Arrests across Europe as people flout or protest COVID-19 restrictionsComments
Police in Paris have arrested nine people and fined about 160 more since the beginning of the weekend for clandestinely meeting in closed restaurants despite COVID-19 restrictions.
Protests against COVID-19 restrictions were meanwhile held in multiple European capitals on Saturday.
Police in the French capital said on Sunday morning that they had arrested seven people during the night in two separate operations at a shisha bar and a restaurant for refusing to comply with an order to disperse and attacking officers. Fifty-eight people were also issued fines.
The previous evening, they had already arrested the owner and the manager of a restaurant where 110 people had gathered clandestinely. All were also issued fines.
It comes days after the government's own behaviour was questioned following the release of a documentary that accused ministers of dining in secret restaurants in violation of COVID rules.
France is currently under lockdown with all but non-essential shops closed, including restaurants and bars. A nighttime curfew running from 19:00 CET to 06:00 CET is also in force.
The new four-week lockdown was imposed last weekend to battle a surge in cases attributed to the spread of the British variant and which has put hospitals, and ICU units in particular, under serious strain.
A week later, the daily number of confirmed cases remains high with more than 43,280 infections detected on Saturday. The country has the second-highest COVID-19 death toll in the European Union after Italy at 98,602.
Twenty people were meanwhile arrested in Finland on Saturday as they protesters against measures to fight COVID-19.
About 300 people took part in the unauthorised protest in Helsinki — public gatherings of more than six people are currently banned in Finland to prevent the spread of the deadly virus.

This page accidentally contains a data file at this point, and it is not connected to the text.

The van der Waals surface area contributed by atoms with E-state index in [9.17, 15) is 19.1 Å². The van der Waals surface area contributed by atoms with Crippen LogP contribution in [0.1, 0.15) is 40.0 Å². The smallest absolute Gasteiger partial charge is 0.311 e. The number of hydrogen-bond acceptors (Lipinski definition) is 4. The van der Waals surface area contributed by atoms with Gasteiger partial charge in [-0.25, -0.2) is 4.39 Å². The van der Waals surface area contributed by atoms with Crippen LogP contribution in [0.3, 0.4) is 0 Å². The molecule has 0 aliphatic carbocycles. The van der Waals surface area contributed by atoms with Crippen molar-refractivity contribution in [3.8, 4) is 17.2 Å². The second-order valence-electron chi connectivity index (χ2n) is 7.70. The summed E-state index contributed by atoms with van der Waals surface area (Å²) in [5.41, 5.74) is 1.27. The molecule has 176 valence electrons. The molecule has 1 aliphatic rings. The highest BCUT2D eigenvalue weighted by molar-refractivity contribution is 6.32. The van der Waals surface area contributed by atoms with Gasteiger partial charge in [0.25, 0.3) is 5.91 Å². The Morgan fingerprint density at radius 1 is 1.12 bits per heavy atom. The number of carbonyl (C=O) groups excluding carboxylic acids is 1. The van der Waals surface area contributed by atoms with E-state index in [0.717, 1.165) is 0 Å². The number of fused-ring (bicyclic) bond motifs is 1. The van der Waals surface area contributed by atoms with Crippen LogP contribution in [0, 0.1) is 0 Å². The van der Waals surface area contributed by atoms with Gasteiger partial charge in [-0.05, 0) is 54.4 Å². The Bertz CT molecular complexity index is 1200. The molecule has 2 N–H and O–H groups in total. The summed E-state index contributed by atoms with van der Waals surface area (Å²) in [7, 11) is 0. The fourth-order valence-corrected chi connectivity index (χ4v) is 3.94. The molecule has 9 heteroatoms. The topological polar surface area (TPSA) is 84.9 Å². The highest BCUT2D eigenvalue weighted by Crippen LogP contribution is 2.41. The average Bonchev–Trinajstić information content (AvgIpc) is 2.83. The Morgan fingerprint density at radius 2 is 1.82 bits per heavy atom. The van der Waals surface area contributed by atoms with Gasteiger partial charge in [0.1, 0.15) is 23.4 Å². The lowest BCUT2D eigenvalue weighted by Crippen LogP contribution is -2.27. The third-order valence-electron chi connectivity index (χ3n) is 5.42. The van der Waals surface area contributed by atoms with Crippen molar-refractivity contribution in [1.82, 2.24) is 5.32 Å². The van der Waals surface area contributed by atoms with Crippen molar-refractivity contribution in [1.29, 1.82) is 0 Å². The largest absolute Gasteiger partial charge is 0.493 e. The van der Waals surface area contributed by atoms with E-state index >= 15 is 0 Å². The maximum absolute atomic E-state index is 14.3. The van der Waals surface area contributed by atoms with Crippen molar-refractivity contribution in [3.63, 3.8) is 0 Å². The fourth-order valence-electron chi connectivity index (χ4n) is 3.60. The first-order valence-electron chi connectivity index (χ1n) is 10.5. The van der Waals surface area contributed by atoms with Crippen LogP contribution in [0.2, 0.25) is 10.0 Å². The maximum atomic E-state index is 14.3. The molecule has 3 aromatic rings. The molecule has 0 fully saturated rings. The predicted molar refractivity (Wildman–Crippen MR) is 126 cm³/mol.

The arrests were carried out after a police order to disperse was ignored.
Finland and its 5.5 million inhabitants have one of the best records against COVID-19 in Europe with a death toll of 866 and fewer than 114,000 cases confirmed. But a rise in the incidence rate in mid-February prompted the authorities into taking additional measures, including closing restaurants.
Hundreds of people also gathered in the Danish capital Copenhagen on Saturday to protest their country's strategy against the virus and the introduction of a COVID passport.
Launched on Tuesday, the "coronapas" is given to people who have either been fully vaccinated, have tested positive for the virus two to 12 weeks previously or negative over the previous 72 hours. It allows them to enter certain businesses including hairdressers, beauty salons and driving schools.
The protesters — who had rallied following a call by the "Men in Black" group — marched in a "relatively peaceful" way in the streets according to the authorities, before joining the city hall in the middle of the evening.
The country of 5.8 million has deplored the death of 2,436 people since the beginning fo the pandemic and has recorded more than 235,000 cases.
Denmark has been under partial containment since late December. Even if several measures have been lifted since February, the quasi-general reopening is only tabled for May 21, a date chosen because it should correspond to the end of the vaccination of people over 50.
In Norway, where the government had tightened the screw before the Easter holidays in the face of a rebound in cases attributed to the British variant, about 200 demonstrators also protested Saturday in the centre of the capital Oslo against the measures taken and burned masks.
No incidents with law enforcement were reported.
Similar protests were also held in Vienna, Austria, and in the Romanian capital, Bucharest.